Charles and Hal wrangled whenever Mercedes gave them a chance. It was the cherished belief of each that he did more than his share of the work, and neither forbore to speak this belief at every opportunity. Sometimes Mercedes sided with her husband, sometimes with her brother. The result was a beautiful and unending family quarrel. Starting from a dispute as to which should chop a few sticks for the fire (a dispute which concerned only Charles and Hal), presently would be lugged in the rest of the family, fathers, mothers, uncles, cousins, people thousands of miles away, and some of them dead. That Hal’s views on art, or the sort of society plays his mother’s brother wrote, should have anything to do with the chopping of a few sticks of firewood, passes comprehension; nevertheless the quarrel was as likely to tend in that direction as in the direction of Charles’s political prejudices. And that Charles’s sister’s tale-bearing tongue should be relevant to the building of a Yukon fire, was apparent only to Mercedes, who disburdened herself of copious opinions upon that topic, and incidentally upon a few other traits unpleasantly peculiar to her husband’s family. In the meantime the fire remained unbuilt, the camp half pitched, and the dogs unfed.
Mercedes nursed a special grievance—the grievance of sex. She was pretty and soft, and had been chivalrously treated all her days. But the present treatment by her husband and brother was everything save chivalrous. It was her custom to be helpless. They complained. Upon which impeachment of what to her was her most essential sex-prerogative, she made their lives unendurable. She no longer considered the dogs, and because she was sore and tired, she persisted in riding on the sled. She was pretty and soft, but she weighed one hundred and twenty pounds—a lusty last straw to the load dragged by the weak and starving animals. She rode for days, till they fell in the traces and the sled stood still. Charles and Hal begged her to get off and walk, pleaded with her, entreated, the while she wept and importuned Heaven with a recital of their brutality.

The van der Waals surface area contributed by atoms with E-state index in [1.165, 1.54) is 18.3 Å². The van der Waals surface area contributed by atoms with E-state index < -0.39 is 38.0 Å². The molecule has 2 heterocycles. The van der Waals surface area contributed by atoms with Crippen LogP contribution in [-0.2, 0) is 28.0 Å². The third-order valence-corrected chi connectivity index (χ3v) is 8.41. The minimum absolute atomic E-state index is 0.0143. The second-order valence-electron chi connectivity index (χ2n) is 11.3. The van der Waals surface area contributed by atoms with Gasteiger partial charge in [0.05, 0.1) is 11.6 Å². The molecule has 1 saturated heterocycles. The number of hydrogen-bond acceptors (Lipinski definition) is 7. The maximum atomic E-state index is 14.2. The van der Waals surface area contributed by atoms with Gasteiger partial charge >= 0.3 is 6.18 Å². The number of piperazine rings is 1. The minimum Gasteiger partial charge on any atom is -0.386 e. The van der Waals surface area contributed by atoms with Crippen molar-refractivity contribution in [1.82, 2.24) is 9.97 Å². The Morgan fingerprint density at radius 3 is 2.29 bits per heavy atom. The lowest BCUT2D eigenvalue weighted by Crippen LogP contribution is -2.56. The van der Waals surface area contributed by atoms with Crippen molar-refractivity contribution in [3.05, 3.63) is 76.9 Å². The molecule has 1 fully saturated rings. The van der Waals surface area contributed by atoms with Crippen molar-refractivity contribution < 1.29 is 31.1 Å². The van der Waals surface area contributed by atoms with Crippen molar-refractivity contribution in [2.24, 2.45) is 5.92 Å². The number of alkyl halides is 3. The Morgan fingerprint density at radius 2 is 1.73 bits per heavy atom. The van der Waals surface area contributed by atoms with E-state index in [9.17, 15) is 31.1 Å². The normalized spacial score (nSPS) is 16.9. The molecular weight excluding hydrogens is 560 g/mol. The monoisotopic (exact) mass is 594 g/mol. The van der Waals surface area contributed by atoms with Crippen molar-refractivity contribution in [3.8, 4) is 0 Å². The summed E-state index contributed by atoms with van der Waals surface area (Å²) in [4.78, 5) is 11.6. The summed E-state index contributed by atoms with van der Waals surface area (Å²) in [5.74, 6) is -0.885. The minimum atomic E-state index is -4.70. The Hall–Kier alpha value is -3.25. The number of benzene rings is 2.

On one occasion they took her off the sled by main strength. They never did it again. She let her legs go limp like a spoiled child, and sat down on the trail. They went on their way, but she did not move. After they had travelled three miles they unloaded the sled, came back for her, and by main strength put her on the sled again.
In the excess of their own misery they were callous to the suffering of their animals. Hal’s theory, which he practised on others, was that one must get hardened. He had started out preaching it to his sister and brother-in-law. Failing there, he hammered it into the dogs with a club. At the Five Fingers the dog-food gave out, and a toothless old squaw offered to trade them a few pounds of frozen horse-hide for the Colt’s revolver that kept the big hunting-knife company at Hal’s hip. A poor substitute for food was this hide, just as it had been stripped from the starved horses of the cattlemen six months back. In its frozen state it was more like strips of galvanized iron, and when a dog wrestled it into his stomach it thawed into thin and innutritious leathery strings and into a mass of short hair, irritating and indigestible.
And through it all Buck staggered along at the head of the team as in a nightmare. He pulled when he could; when he could no longer pull, he fell down and remained down till blows from whip or club drove him to his feet again. All the stiffness and gloss had gone out of his beautiful furry coat. The hair hung down, limp and draggled, or matted with dried blood where Hal’s club had bruised him. His muscles had wasted away to knotty strings, and the flesh pads had disappeared, so that each rib and every bone in his frame were outlined cleanly through the loose hide that was wrinkled in folds of emptiness. It was heartbreaking, only Buck’s heart was unbreakable. The man in the red sweater had proved that.
As it was with Buck, so was it with his mates. They were perambulating skeletons. There were seven all together, including him. In their very great misery they had become insensible to the bite of the lash or the bruise of the club. The pain of the beating was dull and distant, just as the things their eyes saw and their ears heard seemed dull and distant. They were not half living, or quarter living. They were simply so many bags of bones in which sparks of life fluttered faintly. When a halt was made, they dropped down in the traces like dead dogs, and the spark dimmed and paled and seemed to go out. And when the club or whip fell upon them, the spark fluttered feebly up, and they tottered to their feet and staggered on.